Skeptic Michael Shermer Shows You How to Bend Spoons with Your Mind

Ever want to know how to bend spoons like Uri Geller? There are quite a few ways, apparently. But according to Geller’s arch-nemesis, skeptic and magician James Randi, “if Geller bends spoons with divine powers, then he’s doing it the hard way.” In the video above, editor-in-chief of Skeptic magazine, Michael Shermer, shows us how to do it the easy way, and still make it look like magic. While “psychics” like Geller have dined out on their supposed powers for as long as there have been people willing to pick up the tab, skeptics like Randi and Shermer have probably been around as long, using logic and a healthy dose of disbelief. Randi’s exposure of Geller on the Johnny Carson show is the stuff of legend. For a lesser-known debunking, check out the video below from Thames Television. Geller, like so many self-proclaimed psychics, can be persuasive, but most phenomena are better explained by science than by magical thinking.

Josh Jones is a doctoral candidate in English at Fordham University and a co-founder and former managing editor of Guernica / A Magazine of Arts and Politics.



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  1. James Kelly says . . . | November 15, 2012 / 5:25 pm

    interesting videos yet I find the tone of your polemic outdated and preserving a dichotomy pervading western knowledge that finds scientific and magical explanations of phenomenon to have relative and comparable values. There is no magic is the sense that everything can be explanained through physics or any other science of energy. Yet ‘magical’ explanations of the same phenomenon by shamans or even made for tv phsyics can be the result of a profound intuitive understanding of energy, which conceptualized sciencitific knowledge does not tap into. The point im making is not that scientists can’t understand energy and movement outside of their padadigms of generalizations and abstractions (math language experimentation), but that ‘magical’ explanations can reveal the profound contradictions of the general structure of language for phenomenology, and that there need be no affirmation of one mode of thinking and explaning at the expense of the value of the other. To each his own, but it would be better if it went something like ‘to all everything’ and we didnt try to establish ‘hard’ sciences that ‘validy’ measure ‘truth’ at the expense of ancient and sometimes not rational wisdom. Thanks for the post and do give me an explanation if I have misread your intentions (would be very suprised if I read your intentions correctly but your post did seem to contain a certain amount of polemical emotionality to me, which is easy to misread in written text). Cheers fellow traveler :)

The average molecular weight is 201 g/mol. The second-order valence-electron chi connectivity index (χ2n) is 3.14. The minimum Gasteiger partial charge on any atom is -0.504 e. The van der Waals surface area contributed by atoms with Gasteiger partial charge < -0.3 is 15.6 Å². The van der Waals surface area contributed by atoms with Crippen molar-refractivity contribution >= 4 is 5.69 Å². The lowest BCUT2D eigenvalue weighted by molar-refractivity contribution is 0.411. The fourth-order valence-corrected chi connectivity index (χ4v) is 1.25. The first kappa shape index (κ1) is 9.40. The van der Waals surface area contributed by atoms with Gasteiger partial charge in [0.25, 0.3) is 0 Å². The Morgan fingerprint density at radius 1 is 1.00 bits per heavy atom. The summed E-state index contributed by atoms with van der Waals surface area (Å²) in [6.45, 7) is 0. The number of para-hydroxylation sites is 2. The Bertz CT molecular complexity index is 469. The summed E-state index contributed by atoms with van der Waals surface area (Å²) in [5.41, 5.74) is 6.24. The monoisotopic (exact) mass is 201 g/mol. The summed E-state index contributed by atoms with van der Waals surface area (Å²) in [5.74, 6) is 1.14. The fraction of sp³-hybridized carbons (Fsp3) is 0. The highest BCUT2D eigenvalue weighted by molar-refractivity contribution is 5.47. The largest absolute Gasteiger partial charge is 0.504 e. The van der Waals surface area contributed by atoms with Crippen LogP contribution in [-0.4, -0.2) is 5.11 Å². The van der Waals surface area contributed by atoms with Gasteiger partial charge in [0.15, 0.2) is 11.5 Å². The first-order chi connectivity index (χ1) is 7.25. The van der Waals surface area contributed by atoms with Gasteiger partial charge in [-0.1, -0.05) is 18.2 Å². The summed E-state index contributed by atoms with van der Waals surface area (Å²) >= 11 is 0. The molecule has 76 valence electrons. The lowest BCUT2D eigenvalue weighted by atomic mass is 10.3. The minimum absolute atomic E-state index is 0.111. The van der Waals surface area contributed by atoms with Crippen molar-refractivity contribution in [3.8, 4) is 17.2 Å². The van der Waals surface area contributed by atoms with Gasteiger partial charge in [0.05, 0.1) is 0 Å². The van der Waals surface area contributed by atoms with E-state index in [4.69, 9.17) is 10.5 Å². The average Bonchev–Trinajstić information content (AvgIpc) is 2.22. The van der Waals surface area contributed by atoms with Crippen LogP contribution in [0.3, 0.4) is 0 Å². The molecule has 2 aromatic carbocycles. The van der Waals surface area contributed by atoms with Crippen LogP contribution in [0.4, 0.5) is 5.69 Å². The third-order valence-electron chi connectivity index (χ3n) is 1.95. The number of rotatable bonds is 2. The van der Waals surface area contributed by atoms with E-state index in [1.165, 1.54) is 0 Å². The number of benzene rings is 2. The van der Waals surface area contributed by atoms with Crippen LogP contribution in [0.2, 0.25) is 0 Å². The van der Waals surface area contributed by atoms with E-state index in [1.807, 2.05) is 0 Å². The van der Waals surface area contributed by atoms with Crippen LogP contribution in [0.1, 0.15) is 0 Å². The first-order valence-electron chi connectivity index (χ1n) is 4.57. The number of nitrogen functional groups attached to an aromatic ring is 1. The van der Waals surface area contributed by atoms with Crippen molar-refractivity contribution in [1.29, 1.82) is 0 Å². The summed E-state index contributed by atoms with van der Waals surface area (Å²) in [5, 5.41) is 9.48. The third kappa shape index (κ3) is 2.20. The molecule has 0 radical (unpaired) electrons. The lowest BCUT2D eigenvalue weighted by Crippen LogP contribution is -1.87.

2. beevster says . . . | November 16, 2012 / 4:42 am

    Shermer’s demo is unmitigated baloney. Only fakers bend spoons as he demonstrates. The point is not to work the spoon back and forth or use physical force to weaken it, that is fraudulent. Those techniques are only easy to apply on silverware that is cheap and thin anyway. Nobody wiggles the spoon back and forth like he’s doing except for amateur magicians and pseudoskeptics. In spoonbending only a tiny amount of continuous, certainly not rhythmic, force is applied to the spoon only for the purpose of noticing the brief window when it weakens. (It is not weakening from the force applied to it, otherwise spoons would droop when you try to use them!) Then you have a few moments when it becomes pliable. Better to read Rupert Sheldrake, Dean Radin and Russell Targ than to waste time with Randi and his ilk.

  3. Josh Jones says . . . | November 16, 2012 / 6:36 am

    By no means do I think that the hard sciences have settled every metaphysical question, or banished metaphysics–or that physics will ever provide satisfying accounts of ethics or aesthetics or subjectivity. I very much respect the critique of many “pseudoskeptics” as narrow positivists. If my tone is polemical above, I’d chalk it up to a pretty firm conviction that TV faith healers and psychics like Uri Geller are simply frauds, or perhaps self-deceived. I find the notion of an “intuitive understanding of energy” a superfluous mystification.

  4. James Kelly says . . . | November 16, 2012 / 9:01 am

    Fair enough perhaps I use intuitive understnding of energy only to should the potential experiential awareness a scientist and shaman a child could share, trying my best to seperate that concept from epistimes. Helpful you pointing that out. I wonder not how you think science better explains phenomenon than magical thinking (I can imagine multiple justified angles there) but why these are your binaries? It seems to easy to me, following the intellectual current dominating western culture that posits sanity/insanity body/soul medicine/placebo selfless/selfish etc. Why and how do you see magic and science as the best limit points for you to work within? Food for thought in return for your kind sharing

  5. James Kelly says . . . | November 16, 2012 / 9:02 am

    only to ‘show’*

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